Trusts / Asset Planning

Who do you have to provide for when you die?

 

Family Protection Act

For the most part, while you are alive, you can choose what you do with your property. However, people often do not realise that when you die, the law recognises a ‘moral duty’ to certain family members. It also offers remedies for those family members if you do not sufficiently provide for them on your death.

Potential Claimants

The Family Protection Act 1955 specifies who can make a claim for provision from a deceased’s estate. These people are:

  • A spouse or civil union partner of the deceased.
  • A de facto partner who was living in a de facto relationship with the deceased at the date of his or her death. [Note that in a recent case, the Court found that parties were in a de facto relationship despite living together for less than three years and having no shared finances, going on to make an award to the surviving partner under the Family Protection Act.]
  • The children of the deceased.
  • The grandchildren of the deceased living at his or her death.
  • The stepchildren of the deceased who were being maintained wholly or partly, by the deceased immediately before his or her death.
  • The parents of the deceased.

The purpose of this provision is to protect children or other family members from:

  • being disinherited;
  • one child being favoured over another;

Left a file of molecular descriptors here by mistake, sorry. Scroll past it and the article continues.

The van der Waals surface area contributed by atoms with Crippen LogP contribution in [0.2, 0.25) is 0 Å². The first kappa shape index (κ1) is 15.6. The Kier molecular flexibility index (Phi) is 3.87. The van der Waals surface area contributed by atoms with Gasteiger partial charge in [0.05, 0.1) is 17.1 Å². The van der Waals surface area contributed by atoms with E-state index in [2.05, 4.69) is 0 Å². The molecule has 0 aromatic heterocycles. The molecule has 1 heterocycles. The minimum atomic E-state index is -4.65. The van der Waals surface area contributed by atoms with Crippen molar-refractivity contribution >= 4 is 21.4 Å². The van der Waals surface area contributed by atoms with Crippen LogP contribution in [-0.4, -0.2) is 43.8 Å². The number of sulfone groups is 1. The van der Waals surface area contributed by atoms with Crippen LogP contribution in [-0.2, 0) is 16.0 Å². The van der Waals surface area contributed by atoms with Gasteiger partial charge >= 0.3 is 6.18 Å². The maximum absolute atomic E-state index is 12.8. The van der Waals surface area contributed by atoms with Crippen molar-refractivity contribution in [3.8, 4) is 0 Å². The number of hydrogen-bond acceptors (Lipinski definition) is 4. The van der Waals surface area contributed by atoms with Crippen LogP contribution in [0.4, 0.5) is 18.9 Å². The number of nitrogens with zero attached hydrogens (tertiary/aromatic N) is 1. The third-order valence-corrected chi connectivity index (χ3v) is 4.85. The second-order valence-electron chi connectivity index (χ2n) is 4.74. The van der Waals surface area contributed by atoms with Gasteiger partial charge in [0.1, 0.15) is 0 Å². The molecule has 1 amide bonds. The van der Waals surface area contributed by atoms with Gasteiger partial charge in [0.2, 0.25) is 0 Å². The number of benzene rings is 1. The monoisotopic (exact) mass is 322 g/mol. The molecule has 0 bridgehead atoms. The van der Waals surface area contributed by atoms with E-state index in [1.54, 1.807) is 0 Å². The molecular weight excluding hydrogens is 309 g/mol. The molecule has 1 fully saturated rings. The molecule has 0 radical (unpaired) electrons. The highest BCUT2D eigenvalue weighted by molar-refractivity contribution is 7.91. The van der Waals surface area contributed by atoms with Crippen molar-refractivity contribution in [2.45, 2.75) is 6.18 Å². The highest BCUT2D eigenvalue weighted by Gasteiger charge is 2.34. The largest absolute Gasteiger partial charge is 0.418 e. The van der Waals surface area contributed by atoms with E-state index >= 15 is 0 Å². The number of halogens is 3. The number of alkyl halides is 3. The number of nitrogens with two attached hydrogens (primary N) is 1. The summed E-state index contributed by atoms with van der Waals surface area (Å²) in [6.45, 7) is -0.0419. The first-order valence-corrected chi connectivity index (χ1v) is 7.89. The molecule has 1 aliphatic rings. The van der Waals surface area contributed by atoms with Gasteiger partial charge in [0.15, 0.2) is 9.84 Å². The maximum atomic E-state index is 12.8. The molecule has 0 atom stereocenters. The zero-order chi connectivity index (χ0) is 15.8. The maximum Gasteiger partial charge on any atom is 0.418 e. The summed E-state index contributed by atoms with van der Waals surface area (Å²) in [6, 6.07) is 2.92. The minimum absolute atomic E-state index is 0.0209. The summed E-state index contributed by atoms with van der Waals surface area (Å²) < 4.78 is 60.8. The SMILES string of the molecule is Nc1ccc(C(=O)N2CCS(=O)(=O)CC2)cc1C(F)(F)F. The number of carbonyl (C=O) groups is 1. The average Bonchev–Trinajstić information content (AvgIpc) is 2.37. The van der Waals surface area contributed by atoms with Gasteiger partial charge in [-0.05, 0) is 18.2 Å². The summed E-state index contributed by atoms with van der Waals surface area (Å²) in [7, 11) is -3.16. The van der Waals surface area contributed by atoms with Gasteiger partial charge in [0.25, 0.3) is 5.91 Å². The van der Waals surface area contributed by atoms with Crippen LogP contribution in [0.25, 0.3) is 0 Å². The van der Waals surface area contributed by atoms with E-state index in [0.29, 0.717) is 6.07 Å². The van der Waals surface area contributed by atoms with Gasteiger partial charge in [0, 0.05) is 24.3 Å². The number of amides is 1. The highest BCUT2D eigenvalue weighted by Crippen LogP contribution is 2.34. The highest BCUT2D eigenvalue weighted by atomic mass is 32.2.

• a de facto partner or spouse being left with no or insufficient funds to continue the life they would have had while the deceased was alive.

While this can provide useful protection for some, every family circumstance is different and there is sometimes good reason to provide unequally to your family, or to leave someone out altogether. For example, a parent may wish to leave more to one child because their needs are greater; or they may have provided more generously for one child during their lifetime and intend to even things out in the distribution of their estate. Or it may be that there has been a serious falling out with a certain family member, and a will maker may simply not want to provide for that person.

All these reasons can be valid but how do you protect your wishes after your death?

What happens in the event of a claim against your estate?

The Court will consider a range of circumstances when reviewing a Family Protection Act claim, including, but not limited to:

  • The size of the estate.
  • The economic circumstances of the claimant.
  • The state of the relationship between the claimant and the deceased.
  • The circumstances of competing moral claims (ie other people who are entitled to claim) and even the behaviour of the claimant.

Even if the Court considers that a moral duty owed to the claimant has not been fulfilled, it retains a discretion as to what, if any, award to make.

How to secure your intentions

With all of that in mind, there are certain things you can do to protect your estate from such claims. For example:

  • When thinking about what you would like to happen with your property when you die, consider the needs of each of your family members and their degree of financial reliance upon you.
  • Talk to your family and discuss with them your intentions before making your will.
  • When you meet with your solicitor to make your will, discuss these issues with them and explain why you have made the decisions you have reached.
  • If you have made a decision that you think may be subject to a claim, it can be wise to leave a letter in your solicitors will file, which sets out the reasons for the decisions you have made.

 

 

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